Amongst the posthumous works of De Quincey is the essay The Palimpsest of the Human Brain sometimes included in Suspira de Profundis. Find a copy at
suspira de profundis
He shares with Bergson the strong conviction that at the moment of death your life is present before you in simultaneous review. This is a common report but only Bergson offers a metaphysics that naturalises it. The Frenchman destroyed all his notes before his death perhaps to secure his reputation from the judgement of scientistic sciolists. De Quincey destroyed nothing except inadvertently through the practice of reading by candlelight. How easy it is as you approach the light to get a better squint to set the page on fire. Or your hair, or both.
What else than a natural and mighty palimpsest is the human brain? Such a palimpsest is my brain; such a palimpsest, oh reader! is yours. Everlasting layers of ideas, images, feelings, have fallen upon your brain softly as light. Each succession has seemed to bury all that went before. And yet, in reality, not one has been extinguished.
The fleeting accidents of a man’s life, and its external shows, may indeed be irrelate and incongruous; but the organizing principles which fuse into harmony, and gather about fixed predetermined centres, whatever heterogeneous elements life may have accumulated from without, will not permit the grandeur of human unity greatly to be violated, or its ultimate repose to be troubled, in the retrospect from dying moments, or from other great convulsions.
Such a convulsion is the struggle of gradual suffocation, as in drowning; and, in the original Opium Confessions, I mentioned a case of that nature communicated to me by a lady from her own childish experience. The lady is still living, though now of unusually great age; and I may mention that amongst her faults never was numbered any levity of principle, or carelessness of the most scrupulous veracity; but, on the contrary, such faults as arise from austerity, too harsh, perhaps, and gloomy, indulgent neither to others nor herself. And, at the time of relating this incident, when already very old, she had become religious to asceticism. According to my present belief, she had completed her ninth year, when, playing by the side of a solitary brook, she fell into one of its deepest pools. Eventually, but after what lapse of time nobody ever knew, she was saved from death by a farmer, who, riding in some distant lane, had seen her rise to the surface; but not until she had descended within the abyss of death, and looked into its secrets, as far, perhaps, as ever human eye can have looked that had permission to return. At a certain stage of this descent, a blow seemed to strike her, phosphoric radiance sprang forth from her eyeballs; and immediately a mighty theatre expanded within her brain. In a moment, in the twinkling of an eye, every act, every design of her past life, lived again, arraying themselves not as a succession, but as parts of a coexistence. Such a light fell upon the whole path of her life backwards into the shades of infancy, as the light, perhaps; which wrapt the destined Apostle on his road to Damascus. Yet that light blinded for a season; but hers poured celestial vision upon the brain, so that her consciousness became omnipresent at one moment to every feature in the infinite review.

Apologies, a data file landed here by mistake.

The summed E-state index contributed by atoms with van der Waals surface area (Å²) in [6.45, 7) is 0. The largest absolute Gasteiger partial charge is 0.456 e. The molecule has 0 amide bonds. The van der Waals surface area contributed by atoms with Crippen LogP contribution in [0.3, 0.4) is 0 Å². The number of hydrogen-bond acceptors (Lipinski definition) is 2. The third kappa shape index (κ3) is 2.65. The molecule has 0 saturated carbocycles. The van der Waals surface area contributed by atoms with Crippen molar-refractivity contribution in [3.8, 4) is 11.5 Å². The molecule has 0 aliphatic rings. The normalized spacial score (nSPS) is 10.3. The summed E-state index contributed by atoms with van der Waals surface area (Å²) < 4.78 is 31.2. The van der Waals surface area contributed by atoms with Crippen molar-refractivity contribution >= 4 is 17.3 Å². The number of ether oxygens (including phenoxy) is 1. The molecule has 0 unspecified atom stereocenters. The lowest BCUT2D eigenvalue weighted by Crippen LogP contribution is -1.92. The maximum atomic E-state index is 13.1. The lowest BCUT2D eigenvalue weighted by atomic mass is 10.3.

((The woman referred to is his mother))